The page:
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Human Powered Flight


June 4, 2004

Image Gallery (3 images)

It's a dream shared by anyone who has ridden a bicycle up a steep hill - human powered flight. NASA achieved this feat as part of the Daedalus project over a decade ago with the Light Eagle and Daedalus aircraft flying record breaking distances of 59km and 199km respectively. Designed and constructed by a group of students, professors, and alumni of the MIT, the goal was aircraft fly 115km (the distance that Daedalus is said to have flown when he escaped from King Minos on wings made from wax and feathers) and provide research data for the design and manufacture other high-altitude, long endurance aircraft.

The Light Eagle, pictured above in flight over Rogers Dry Lake at the NASA Dryden Flight Research Center in California, was the prototype aircraft which set a closed course distance record of 59km and also set the straight distance, the distance around a closed circuit, and the duration world records for the female division in human powered vehicles.Two further aircraft were built during the program.

The Daedalus 87 aircraft crashed on Rogers Dry Lakebed in 1988 but its replacement, Daedalus 88, was the ship that flew the 199km from the Iraklion Air Force Base on Crete in the Mediterranean Sea to the island of Santorini in 3 hours, 54 minutes, setting a new record in distance and endurance for a human powered aircraft.The first human powered flight to meet test criteria set by the Wright Brothers for powered craft was achieved by Paul MacCready in 1977.

McReady also made the first flight across the English Channel in his craft the Gossamer Albatross and has subsequently had one of the most stellar and diverse careers possible, being named "Engineer of the Century."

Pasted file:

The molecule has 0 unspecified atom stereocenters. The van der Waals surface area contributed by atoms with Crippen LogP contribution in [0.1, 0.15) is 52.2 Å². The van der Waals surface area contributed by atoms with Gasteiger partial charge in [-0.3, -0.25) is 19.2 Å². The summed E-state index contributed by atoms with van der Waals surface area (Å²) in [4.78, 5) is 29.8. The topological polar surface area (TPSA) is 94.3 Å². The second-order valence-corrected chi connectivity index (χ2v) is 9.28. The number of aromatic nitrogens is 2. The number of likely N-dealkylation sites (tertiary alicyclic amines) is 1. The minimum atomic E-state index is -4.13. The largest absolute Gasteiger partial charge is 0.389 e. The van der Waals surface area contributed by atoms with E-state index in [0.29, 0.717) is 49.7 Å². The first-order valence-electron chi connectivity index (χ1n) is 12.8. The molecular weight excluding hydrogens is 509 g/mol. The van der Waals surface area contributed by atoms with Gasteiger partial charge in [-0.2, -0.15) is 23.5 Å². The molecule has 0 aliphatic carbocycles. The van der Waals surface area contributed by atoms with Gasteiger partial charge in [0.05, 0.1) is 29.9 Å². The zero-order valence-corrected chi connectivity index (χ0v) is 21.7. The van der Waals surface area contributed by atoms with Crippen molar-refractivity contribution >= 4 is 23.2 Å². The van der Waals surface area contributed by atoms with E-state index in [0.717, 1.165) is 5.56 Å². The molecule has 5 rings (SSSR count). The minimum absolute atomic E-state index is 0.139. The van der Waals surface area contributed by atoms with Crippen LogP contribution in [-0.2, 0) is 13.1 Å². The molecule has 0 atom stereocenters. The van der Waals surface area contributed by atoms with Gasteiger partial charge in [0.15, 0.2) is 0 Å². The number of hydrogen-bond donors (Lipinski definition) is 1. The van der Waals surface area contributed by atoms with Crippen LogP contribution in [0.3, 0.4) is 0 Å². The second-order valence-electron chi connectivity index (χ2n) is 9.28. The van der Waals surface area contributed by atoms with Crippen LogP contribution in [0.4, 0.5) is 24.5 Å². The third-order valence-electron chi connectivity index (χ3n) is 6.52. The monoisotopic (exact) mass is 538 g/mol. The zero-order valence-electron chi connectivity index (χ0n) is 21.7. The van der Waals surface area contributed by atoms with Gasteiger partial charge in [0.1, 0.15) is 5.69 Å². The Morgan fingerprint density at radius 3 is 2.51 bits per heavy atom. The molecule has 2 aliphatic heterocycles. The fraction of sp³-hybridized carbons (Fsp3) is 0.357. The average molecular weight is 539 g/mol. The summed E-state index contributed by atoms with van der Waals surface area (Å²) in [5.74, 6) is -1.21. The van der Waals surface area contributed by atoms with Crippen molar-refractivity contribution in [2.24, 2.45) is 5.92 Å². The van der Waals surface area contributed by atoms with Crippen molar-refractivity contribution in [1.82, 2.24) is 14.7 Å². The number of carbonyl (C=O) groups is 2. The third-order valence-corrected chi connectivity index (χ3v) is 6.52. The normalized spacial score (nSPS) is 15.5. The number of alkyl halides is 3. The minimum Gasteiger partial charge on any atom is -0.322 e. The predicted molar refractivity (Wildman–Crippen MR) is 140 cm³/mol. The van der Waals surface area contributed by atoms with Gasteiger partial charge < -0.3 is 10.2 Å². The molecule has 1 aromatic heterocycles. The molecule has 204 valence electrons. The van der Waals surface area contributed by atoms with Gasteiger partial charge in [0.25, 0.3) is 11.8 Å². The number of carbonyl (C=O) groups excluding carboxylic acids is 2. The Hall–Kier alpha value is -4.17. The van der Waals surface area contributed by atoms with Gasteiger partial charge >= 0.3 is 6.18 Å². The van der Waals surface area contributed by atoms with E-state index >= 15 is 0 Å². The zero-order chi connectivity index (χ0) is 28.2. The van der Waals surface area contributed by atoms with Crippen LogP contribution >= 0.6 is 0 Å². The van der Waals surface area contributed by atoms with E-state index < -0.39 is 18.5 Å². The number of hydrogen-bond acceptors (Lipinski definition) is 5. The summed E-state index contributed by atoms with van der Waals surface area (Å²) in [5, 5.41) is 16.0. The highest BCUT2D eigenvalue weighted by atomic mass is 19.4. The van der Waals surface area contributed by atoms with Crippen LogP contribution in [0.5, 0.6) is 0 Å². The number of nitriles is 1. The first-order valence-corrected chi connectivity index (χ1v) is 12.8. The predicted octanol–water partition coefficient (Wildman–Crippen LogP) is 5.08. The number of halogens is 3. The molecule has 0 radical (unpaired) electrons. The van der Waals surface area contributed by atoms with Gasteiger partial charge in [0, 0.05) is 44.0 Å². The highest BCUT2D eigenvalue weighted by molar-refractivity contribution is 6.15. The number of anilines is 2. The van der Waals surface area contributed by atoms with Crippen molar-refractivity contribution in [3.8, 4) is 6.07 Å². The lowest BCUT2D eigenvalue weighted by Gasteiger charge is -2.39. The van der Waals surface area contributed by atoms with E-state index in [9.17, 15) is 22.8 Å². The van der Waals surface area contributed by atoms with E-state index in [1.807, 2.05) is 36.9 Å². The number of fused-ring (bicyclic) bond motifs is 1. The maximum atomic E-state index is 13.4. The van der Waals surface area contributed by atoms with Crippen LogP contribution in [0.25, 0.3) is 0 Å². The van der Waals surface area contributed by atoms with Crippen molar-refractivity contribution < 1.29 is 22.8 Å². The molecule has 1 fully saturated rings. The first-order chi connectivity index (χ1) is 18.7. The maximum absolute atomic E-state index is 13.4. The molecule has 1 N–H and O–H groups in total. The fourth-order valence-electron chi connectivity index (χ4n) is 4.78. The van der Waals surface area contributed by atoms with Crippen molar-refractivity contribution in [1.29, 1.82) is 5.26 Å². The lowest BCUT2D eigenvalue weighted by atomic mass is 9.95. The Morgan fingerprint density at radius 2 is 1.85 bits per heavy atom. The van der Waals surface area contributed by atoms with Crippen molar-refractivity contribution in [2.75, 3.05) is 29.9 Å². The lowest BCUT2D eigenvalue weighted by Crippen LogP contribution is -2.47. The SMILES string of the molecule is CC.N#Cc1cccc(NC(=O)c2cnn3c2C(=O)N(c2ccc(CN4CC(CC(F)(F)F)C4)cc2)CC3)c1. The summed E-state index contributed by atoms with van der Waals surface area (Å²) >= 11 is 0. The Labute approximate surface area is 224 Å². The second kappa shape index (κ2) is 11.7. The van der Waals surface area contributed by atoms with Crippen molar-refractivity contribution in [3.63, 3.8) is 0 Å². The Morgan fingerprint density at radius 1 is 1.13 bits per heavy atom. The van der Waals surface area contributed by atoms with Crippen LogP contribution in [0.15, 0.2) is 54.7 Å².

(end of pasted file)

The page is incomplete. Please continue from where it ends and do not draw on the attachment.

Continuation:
MacCready is widely regarded as one of the World's leading thinkers and his views on sustainable development make fascinating reading and listening. he will be the subject of an upcoming (April 2005) feature in Gizmag and will be one of the speakers at the International Conference on Thinking.

Not just a series of lectures or talks, the 12th International Conference on Thinking (ICOT) will offer participants the chance to learn, reflect, discuss and be actively involved in thinking through new possibilities for the future. The conference will be held in Melbourne, Australia from July 4-8, 2005. ICOT brings some of the most brilliant minds from all parts of the planet to discuss a range of topics and issues under the umbrella of this year's theme; "Celebrate the Past - Window to the Future"

About the Author
Mike Hanlon Mike grew up thinking he would become a mathematician, accidentally started motorcycle racing, got a job writing road tests for a motorcycle magazine while at university, and became a writer. As a travelling photojournalist during his early career, his work was published in a dozen languages across 20+ countries. He went on to edit or manage over 50 print publications, with target audiences ranging from pensioners to plumbers, many different sports, many car and motorcycle magazines, with many more in the fields of communication - narrow subject magazines on topics such as advertising, marketing, visual communications, design, presentation and direct marketing. Then came the internet and Mike managed internet projects for Australia's largest multimedia company, Telstra.com.au (Australia's largest Telco), Seek.com.au (Australia's largest employment site), top100.com.au, hitwise.com, and a dozen other internet start-ups before founding Gizmag in 2002. Now he writes and thinks. All articles by Mike Hanlon
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